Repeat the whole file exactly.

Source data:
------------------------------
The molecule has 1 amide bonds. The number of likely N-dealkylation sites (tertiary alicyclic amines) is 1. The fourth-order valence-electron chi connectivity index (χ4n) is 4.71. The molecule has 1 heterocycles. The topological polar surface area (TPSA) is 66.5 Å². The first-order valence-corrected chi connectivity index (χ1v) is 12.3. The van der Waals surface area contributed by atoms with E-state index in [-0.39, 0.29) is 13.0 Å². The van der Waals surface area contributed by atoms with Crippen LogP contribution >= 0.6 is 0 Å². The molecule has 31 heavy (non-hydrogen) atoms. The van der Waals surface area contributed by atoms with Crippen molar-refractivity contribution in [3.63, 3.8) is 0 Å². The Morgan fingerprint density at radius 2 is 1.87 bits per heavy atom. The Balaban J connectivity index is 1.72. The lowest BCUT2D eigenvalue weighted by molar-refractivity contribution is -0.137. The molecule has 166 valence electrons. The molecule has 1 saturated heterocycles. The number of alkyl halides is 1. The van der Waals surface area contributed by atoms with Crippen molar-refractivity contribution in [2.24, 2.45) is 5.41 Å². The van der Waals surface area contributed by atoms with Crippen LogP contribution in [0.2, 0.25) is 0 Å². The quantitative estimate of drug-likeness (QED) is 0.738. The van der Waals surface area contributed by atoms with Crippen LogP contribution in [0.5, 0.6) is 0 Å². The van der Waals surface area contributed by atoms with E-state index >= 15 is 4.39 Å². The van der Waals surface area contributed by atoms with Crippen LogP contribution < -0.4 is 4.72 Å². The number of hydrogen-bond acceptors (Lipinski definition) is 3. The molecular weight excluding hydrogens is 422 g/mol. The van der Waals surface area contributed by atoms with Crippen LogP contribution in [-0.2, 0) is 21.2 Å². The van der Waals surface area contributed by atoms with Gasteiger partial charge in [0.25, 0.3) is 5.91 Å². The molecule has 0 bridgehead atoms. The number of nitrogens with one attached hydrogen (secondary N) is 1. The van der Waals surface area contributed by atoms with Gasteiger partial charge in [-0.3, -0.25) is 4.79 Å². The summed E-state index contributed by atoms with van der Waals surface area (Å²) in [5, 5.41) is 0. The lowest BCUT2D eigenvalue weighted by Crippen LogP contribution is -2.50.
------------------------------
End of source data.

The molecule has 1 amide bonds. The number of likely N-dealkylation sites (tertiary alicyclic amines) is 1. The fourth-order valence-electron chi connectivity index (χ4n) is 4.71. The molecule has 1 heterocycles. The topological polar surface area (TPSA) is 66.5 Å². The first-order valence-corrected chi connectivity index (χ1v) is 12.3. The van der Waals surface area contributed by atoms with E-state index in [-0.39, 0.29) is 13.0 Å². The van der Waals surface area contributed by atoms with Crippen LogP contribution >= 0.6 is 0 Å². The molecule has 31 heavy (non-hydrogen) atoms. The van der Waals surface area contributed by atoms with Crippen molar-refractivity contribution in [3.63, 3.8) is 0 Å². The Morgan fingerprint density at radius 2 is 1.87 bits per heavy atom. The Balaban J connectivity index is 1.72. The lowest BCUT2D eigenvalue weighted by molar-refractivity contribution is -0.137. The molecule has 166 valence electrons. The molecule has 1 saturated heterocycles. The number of alkyl halides is 1. The van der Waals surface area contributed by atoms with Crippen molar-refractivity contribution in [2.24, 2.45) is 5.41 Å². The van der Waals surface area contributed by atoms with Crippen LogP contribution in [0.2, 0.25) is 0 Å². The quantitative estimate of drug-likeness (QED) is 0.738. The van der Waals surface area contributed by atoms with Crippen LogP contribution in [0.5, 0.6) is 0 Å². The van der Waals surface area contributed by atoms with E-state index >= 15 is 4.39 Å². The van der Waals surface area contributed by atoms with Crippen LogP contribution < -0.4 is 4.72 Å². The number of hydrogen-bond acceptors (Lipinski definition) is 3. The molecular weight excluding hydrogens is 422 g/mol. The van der Waals surface area contributed by atoms with Crippen LogP contribution in [-0.2, 0) is 21.2 Å². The van der Waals surface area contributed by atoms with Gasteiger partial charge in [0.25, 0.3) is 5.91 Å². The molecule has 0 bridgehead atoms. The number of nitrogens with one attached hydrogen (secondary N) is 1. The van der Waals surface area contributed by atoms with Gasteiger partial charge in [-0.3, -0.25) is 4.79 Å². The summed E-state index contributed by atoms with van der Waals surface area (Å²) in [5, 5.41) is 0. The lowest BCUT2D eigenvalue weighted by Crippen LogP contribution is -2.50.